Saving the World, One Condom at a Time
My mother never gave me a condom-keyring like this when I was a teenager. Of course, my mother isn’t a former assistant United States attorney, a current St. Louis municipal court judge, an advisor to Missouri’s 22nd Judicial Circuit’s Drug Court, a Planned Parenthood board member, and the wife of the US representative from MO-3.
Meet Debra A. Carnahan:
Rep. Russ Carnahan (D-Mo.) and his wife, Debra, do not believe in having the traditional sex talk with their two teenage sons. Instead, they argue, it’s an ongoing conversation.
Debra, a municipal judge who sits on the national board of Planned Parenthood, got right to the point with the couple’s 17-year-old. One day she brought him a keychain with a condom on it. He laughed.
“I don’t think he uses it,” Debra says.
Like many parents, the Carnahans want their children to make smart decisions about sex and don’t want them having it too soon. Debra and Russ talk to them about contraception. Debra has them watch TV programs.
“I don’t ever want my sons to have an unwanted pregnancy,” she says. She adds dramatically: “I don’t want my sons to die.” Unlike many parents, the Carnahans are not just ordinary parents trying to figure out how to talk to their children about sex. They serve a higher, more complicated cause: international family planning. Russ’s post on the House Foreign Affairs Committee provides him an ideal perch to address those concerns, while Debra’s role on the Planned Parenthood board offers her a unique position as well.
The Carnahan’s current target in that complicated cause is the infamous Global Gag Rule which prohibits any foreign NGO from receiving US funding if they (a) perform abortions for reasons other than rape, incest, or the life of the mother; (b) provide counseling and referrals for abortions; or (c) lobby on behalf of abortion rights in their country. The results of the GGR have been appalling.
Planned Parenthood Federation of America, the International Planned Parenthood Federation, and Population Action International have banded together to form the Global Gag Rule Impact Project. Their research in various developing countries shows not just the failure of the GGR to curtail abortions, but also its negative impacts: closed clinics, drastic cutbacks in community outreach and education programs, elimination of the availability of contraception, increased STDs (including HIV/AIDS) and more.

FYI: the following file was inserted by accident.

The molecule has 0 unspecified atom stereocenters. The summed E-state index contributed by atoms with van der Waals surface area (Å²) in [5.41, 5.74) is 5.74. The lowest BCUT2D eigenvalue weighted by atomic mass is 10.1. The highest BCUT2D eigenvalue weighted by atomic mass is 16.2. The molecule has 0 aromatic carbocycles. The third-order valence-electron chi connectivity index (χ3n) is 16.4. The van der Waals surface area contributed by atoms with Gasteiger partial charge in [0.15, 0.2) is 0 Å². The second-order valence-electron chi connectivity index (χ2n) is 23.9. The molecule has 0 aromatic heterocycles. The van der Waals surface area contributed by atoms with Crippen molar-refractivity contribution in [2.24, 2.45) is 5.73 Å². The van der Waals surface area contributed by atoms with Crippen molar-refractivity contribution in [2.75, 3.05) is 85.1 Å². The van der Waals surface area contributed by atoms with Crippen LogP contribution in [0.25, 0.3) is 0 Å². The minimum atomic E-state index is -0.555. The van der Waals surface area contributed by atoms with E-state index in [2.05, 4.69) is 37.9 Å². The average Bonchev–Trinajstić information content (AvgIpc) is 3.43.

Russ introduced HR 2367, which would allow funding for contraceptives. (Search THOMAS for the full text of the relatively short bill, and read some sobering stats.) In the House Appropriations Subcommittee on State, Foreign Operations, and Related Programs, this exemption was approved earlier this week, and now it goes on to the full committee.
But it’s Debra who has my attention.
“You’ll meet people, heads of state [who say], ‘Oh hi, how are you, you’re the wife,’” says Debra, who served as a district attorney and an assistant U.S. attorney under the Clinton administration. “There’s a sexism there. Sometimes [I’m] dismissed as the tagalong. That does change when people find out I’m a lawyer and a judge.”
How does she handle it? “I push right through it,” she says. “If they are complete jerks, I walk away. The rest of the time I stand there, I start to participate in the conversation. It’s not about proving something. It’s about being who you are and being part of the process and being involved.”
That’s not a bad mantra: Be yourself. Be part of the process. Be involved.
That’s how you save the world. Talk to your kids, your government, and the world. Tell them “the wife” sent you.
(image from the PP of CT store. I don’t know if this is the exact one Debra gave her son, but thought it was fun!)